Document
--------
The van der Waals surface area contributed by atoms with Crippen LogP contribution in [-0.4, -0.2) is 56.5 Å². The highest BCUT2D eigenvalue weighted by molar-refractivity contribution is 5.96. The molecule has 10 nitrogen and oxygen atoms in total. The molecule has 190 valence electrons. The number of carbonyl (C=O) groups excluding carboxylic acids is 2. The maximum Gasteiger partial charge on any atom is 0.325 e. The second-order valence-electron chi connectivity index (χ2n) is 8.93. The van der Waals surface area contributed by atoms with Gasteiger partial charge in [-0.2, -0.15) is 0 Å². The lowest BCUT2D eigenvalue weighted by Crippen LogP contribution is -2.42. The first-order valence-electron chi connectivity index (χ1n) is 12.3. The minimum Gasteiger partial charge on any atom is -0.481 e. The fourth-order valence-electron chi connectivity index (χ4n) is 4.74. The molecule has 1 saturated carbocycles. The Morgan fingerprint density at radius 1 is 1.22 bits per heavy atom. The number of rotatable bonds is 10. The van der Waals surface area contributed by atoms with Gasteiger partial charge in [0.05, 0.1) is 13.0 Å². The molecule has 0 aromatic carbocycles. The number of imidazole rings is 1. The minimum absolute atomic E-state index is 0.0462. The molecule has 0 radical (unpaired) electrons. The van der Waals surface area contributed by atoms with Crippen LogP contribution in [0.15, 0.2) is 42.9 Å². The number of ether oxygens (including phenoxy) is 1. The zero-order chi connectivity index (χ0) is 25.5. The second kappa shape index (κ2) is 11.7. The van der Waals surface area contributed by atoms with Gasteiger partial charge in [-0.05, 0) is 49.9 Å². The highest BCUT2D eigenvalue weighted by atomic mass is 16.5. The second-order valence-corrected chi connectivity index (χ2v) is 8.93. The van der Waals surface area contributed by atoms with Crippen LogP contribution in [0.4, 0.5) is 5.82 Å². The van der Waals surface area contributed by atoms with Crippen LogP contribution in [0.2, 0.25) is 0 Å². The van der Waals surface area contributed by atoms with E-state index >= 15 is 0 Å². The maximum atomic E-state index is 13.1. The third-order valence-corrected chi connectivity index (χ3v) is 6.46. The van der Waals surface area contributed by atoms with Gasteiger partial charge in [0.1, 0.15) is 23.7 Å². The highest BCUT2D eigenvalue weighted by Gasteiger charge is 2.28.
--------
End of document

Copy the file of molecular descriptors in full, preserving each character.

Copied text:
The van der Waals surface area contributed by atoms with Crippen LogP contribution in [-0.4, -0.2) is 56.5 Å². The highest BCUT2D eigenvalue weighted by molar-refractivity contribution is 5.96. The molecule has 10 nitrogen and oxygen atoms in total. The molecule has 190 valence electrons. The number of carbonyl (C=O) groups excluding carboxylic acids is 2. The maximum Gasteiger partial charge on any atom is 0.325 e. The second-order valence-electron chi connectivity index (χ2n) is 8.93. The van der Waals surface area contributed by atoms with Gasteiger partial charge in [-0.2, -0.15) is 0 Å². The lowest BCUT2D eigenvalue weighted by Crippen LogP contribution is -2.42. The first-order valence-electron chi connectivity index (χ1n) is 12.3. The minimum Gasteiger partial charge on any atom is -0.481 e. The fourth-order valence-electron chi connectivity index (χ4n) is 4.74. The molecule has 1 saturated carbocycles. The Morgan fingerprint density at radius 1 is 1.22 bits per heavy atom. The number of rotatable bonds is 10. The van der Waals surface area contributed by atoms with Gasteiger partial charge in [0.05, 0.1) is 13.0 Å². The molecule has 0 aromatic carbocycles. The number of imidazole rings is 1. The minimum absolute atomic E-state index is 0.0462. The molecule has 0 radical (unpaired) electrons. The van der Waals surface area contributed by atoms with Crippen LogP contribution in [0.15, 0.2) is 42.9 Å². The number of ether oxygens (including phenoxy) is 1. The zero-order chi connectivity index (χ0) is 25.5. The second kappa shape index (κ2) is 11.7. The van der Waals surface area contributed by atoms with Gasteiger partial charge in [-0.05, 0) is 49.9 Å². The highest BCUT2D eigenvalue weighted by atomic mass is 16.5. The second-order valence-corrected chi connectivity index (χ2v) is 8.93. The van der Waals surface area contributed by atoms with Crippen LogP contribution in [0.4, 0.5) is 5.82 Å². The van der Waals surface area contributed by atoms with Crippen LogP contribution in [0.2, 0.25) is 0 Å². The van der Waals surface area contributed by atoms with E-state index >= 15 is 0 Å². The maximum atomic E-state index is 13.1. The third-order valence-corrected chi connectivity index (χ3v) is 6.46. The van der Waals surface area contributed by atoms with Gasteiger partial charge in [0.1, 0.15) is 23.7 Å². The highest BCUT2D eigenvalue weighted by Gasteiger charge is 2.28.